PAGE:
Aviator fur - Fliegerpelz

The aviator's fur is the fur clothing worn by the pilot and his companions in the pilot's cabins, which were initially still open and were unheated until the end of World War II . The fur was worn inside with the hair because of the better heat effect. In the beginning it was still fur-lined raincoats , but very soon the overalls and jacket shapes were preferred. The fur material was usually sheep or lambskin . The shapes of these utility furs are still being used in general fashion today under the names commonly used in the aviation and textile industries , such as flight jackets , pilot jackets orBomberjacke .


As motorized aviation began to develop at the beginning of the 20th century, it was more and more common for pilots to move in their initially open cockpits at heights and under climatic conditions where appropriately warm clothing was necessary. A special style of flight attire began during the First World War (1914–1918). As functional clothingshe had to meet certain conditions. It should have enough pockets, be warm and, especially because of the wind, it should be tight around the edges. The pilot's essential clothing was the flight suit lined with fur, some versions of which could later be heated electrically, as well as a helmet and glasses. In the first few years the flight crew consisted only of the pilot. As the technical complexity of aircraft and flight operations increased, a second pilot and later other people such as flight engineers, radio operators and navigators were added. The flight decks of today's commercial aircraft are generally fully air-conditioned. [1]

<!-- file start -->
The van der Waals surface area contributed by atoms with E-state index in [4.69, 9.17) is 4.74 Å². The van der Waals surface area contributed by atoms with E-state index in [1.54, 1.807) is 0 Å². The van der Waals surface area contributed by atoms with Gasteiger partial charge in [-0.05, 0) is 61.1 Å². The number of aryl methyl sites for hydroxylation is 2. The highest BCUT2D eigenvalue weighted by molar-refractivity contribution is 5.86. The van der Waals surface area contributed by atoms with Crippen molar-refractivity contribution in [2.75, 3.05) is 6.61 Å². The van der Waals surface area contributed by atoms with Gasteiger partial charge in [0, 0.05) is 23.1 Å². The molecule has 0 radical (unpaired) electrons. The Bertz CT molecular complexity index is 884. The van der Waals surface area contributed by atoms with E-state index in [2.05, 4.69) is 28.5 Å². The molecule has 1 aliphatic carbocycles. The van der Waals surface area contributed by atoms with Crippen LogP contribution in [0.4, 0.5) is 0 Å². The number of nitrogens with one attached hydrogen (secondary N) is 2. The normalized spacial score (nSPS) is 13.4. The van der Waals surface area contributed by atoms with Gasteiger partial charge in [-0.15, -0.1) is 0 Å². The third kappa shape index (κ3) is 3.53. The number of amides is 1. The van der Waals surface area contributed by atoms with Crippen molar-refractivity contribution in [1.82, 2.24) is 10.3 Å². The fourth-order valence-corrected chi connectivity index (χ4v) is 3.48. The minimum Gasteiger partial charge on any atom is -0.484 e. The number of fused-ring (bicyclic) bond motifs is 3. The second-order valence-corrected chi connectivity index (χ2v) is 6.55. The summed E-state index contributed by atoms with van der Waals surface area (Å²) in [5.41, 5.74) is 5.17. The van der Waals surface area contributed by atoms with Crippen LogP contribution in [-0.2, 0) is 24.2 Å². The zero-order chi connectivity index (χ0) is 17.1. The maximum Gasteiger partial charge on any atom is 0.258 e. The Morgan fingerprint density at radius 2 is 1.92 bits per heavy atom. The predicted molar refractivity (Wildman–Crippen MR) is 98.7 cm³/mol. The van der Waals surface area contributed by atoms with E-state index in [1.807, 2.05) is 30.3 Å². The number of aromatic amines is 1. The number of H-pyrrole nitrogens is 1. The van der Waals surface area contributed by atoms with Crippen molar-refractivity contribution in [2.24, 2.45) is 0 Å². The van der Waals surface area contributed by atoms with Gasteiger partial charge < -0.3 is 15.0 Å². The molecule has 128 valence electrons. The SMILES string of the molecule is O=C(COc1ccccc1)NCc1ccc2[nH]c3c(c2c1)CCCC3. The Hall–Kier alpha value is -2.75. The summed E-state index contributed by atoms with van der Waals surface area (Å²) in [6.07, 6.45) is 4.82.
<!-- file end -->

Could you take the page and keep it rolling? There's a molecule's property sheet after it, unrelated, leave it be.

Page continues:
The most important and identity-creating item of clothing for the aviator was his leather jacket . It was part of the standard equipment of the German army, but not part of the official uniform. The fur-lined overall was pulled over it, along with leg protection, a leather helmet, protective goggles, a scarf and fur-lined gloves. Overall, there was a great resemblance to the equipment used by drivers at the time . [2]

The pilots of the British Royal Flying Corps and the Royal Naval Air Service gave impetus to the shape of the fur clothing worn by pilots from other countries . They wore aviator hats made of fur, fur-lined helmets, fur gloves, fur boots, fur ear protectors and even fur masks, and there was also fur underwear. The Italian "Società anonima für Furs" offered a "complete suit", especially for pilots, a jumpsuit that was worn under the clothes. [3] Fur collars were not yet part of the equipment, but many airmen had them worked on. Others wore shaggy fur coats that could be seen to have emerged from improvisation.